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Dr. Slay, what does mental health awareness mean to you?
A general understanding and acknowledge that mental health is health. We often think about health solely in physical aspects and tend think of mental health as an add-on or afterthought. Mental health is just as important as physical health and the awareness of that is what is important to me. Unfortunately, many people believe they have to suffer through their difficulties or that taking time to address mental health is a luxury. Our current healthcare system can make it seem that way which creates barriers to access. Mental health awareness is necessary on an individual level but more importantly on a systemic and legal level.
What inspired you to want to work in the mental health field?
I have always felt pulled to understand people and behaviors. I’m naturally curious and have always found patterns in human behavior to be fascinating which led me to psychology. I enjoy helping families and firmly believe that if we start early (when they’re young) we can have better chances of lasting success.

Given your experience with children, do you have advice for parents who may be on the fence about seeking professional counseling for this child?

If we treat mental health like physical health, I think it makes decisions much easier. If your child hurts their leg and is struggling to walk, you would take them to the doctor to get help. I tend to view mental health symptoms as problems of the heart and head. If there’s something going on in your child’s head or heart that is impacting their ability to have good relationships, complete schoolwork, be happy, etc.  psychologists, therapists, and counselors are there to help with that.
How do you take care of your own mental health?
Frequent self-assessment and check-ins. It is important to me to build breaks into my day to just ‘be’ and check in with myself. It is also important to me to maintain social ties. That may look like a virtual lunch date with my best friend every week, taking 10 minutes to stand in the sun, or popping by a co-worker’s office just to say hello. During my breaks and randomly throughout the day I will also engage in a body scan and just check to see where I’m holding tension. Is my jaw clenched? Are my shoulders raised? Then taking some deep breaths and actively relaxing those muscles.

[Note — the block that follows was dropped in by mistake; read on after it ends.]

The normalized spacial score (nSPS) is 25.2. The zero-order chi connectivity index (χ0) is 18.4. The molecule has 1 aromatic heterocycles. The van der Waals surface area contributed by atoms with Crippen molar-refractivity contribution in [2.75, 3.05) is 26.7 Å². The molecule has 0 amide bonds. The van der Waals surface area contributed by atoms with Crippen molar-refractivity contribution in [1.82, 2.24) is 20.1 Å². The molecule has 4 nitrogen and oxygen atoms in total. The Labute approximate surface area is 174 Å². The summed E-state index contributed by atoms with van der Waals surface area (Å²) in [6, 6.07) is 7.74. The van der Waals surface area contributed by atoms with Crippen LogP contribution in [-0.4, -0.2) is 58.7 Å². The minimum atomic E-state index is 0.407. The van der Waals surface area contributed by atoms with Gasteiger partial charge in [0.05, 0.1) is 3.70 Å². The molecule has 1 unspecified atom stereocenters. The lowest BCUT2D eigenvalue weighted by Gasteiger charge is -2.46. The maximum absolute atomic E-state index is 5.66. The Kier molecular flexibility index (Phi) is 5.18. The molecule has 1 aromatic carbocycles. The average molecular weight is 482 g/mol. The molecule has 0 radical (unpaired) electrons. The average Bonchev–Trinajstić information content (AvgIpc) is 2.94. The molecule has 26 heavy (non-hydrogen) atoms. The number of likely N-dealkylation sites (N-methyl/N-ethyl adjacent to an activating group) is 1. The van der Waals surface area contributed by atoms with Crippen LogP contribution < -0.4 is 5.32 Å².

If you could change anything in the world to make it a better place for mental health, what would it be?
Such an incredibly difficult question to answer. For now, I would have to say changes to certain government structures including education and healthcare which would make mental health more accessible. Obtaining advanced degrees can be quite costly which creates a barrier for those who want to enter this field and help others. Feeling trapped under the weight of student loan debt can restrict where mental health professionals choose to work.
Also, feeling limited in what you can actually do for a client and how you can help a client because you are bound to what insurance will or will not cover creates a huge barrier for providing a high level of care for clients. If those things were addressed, we would have more providers and more clients with an ability to access care.

Is there anything else you would like to add?

The number one thing a parent does is worry about their child and their child’s future. If you find yourself in a position where you are worried about your child’s emotional, behavioral, or cognitive health know that there are professionals out there who are willing to hear you out and help.
Dr. Bre-Ann Slay received her doctoral degree in Clinical Psychology specializing in Child and Adolescent Therapy and Assessment from the University of Denver Graduate School of Professional Psychology (GSPP). Dr. Slay also received her master’s degree in Forensic Psychology from GSPP. Dr. Slay has completed her internship and postdoctoral fellowship in Academic Medical Centers specializing in the assessment and treatment of young children and families. While on internship at Louisiana State University Health Sciences Center, Dr. Slay completed the Irving Harris Infant Mental Health Fellowship. During this time, she specialized in reunification children aged 0-5 in foster care due to abuse and neglect on the Infant Team. To date, no family who has completed this program has returned to the foster care system. Dr. Slay also worked in the assessment clinic where she was trained in proving diagnostic assessments for Autism Spectrum Disorder. Dr. Slay also has experience working in public, private, and charter school systems providing evaluations of various diagnoses including ADHD, Learning Disabilities, and behavioral and mood disorders.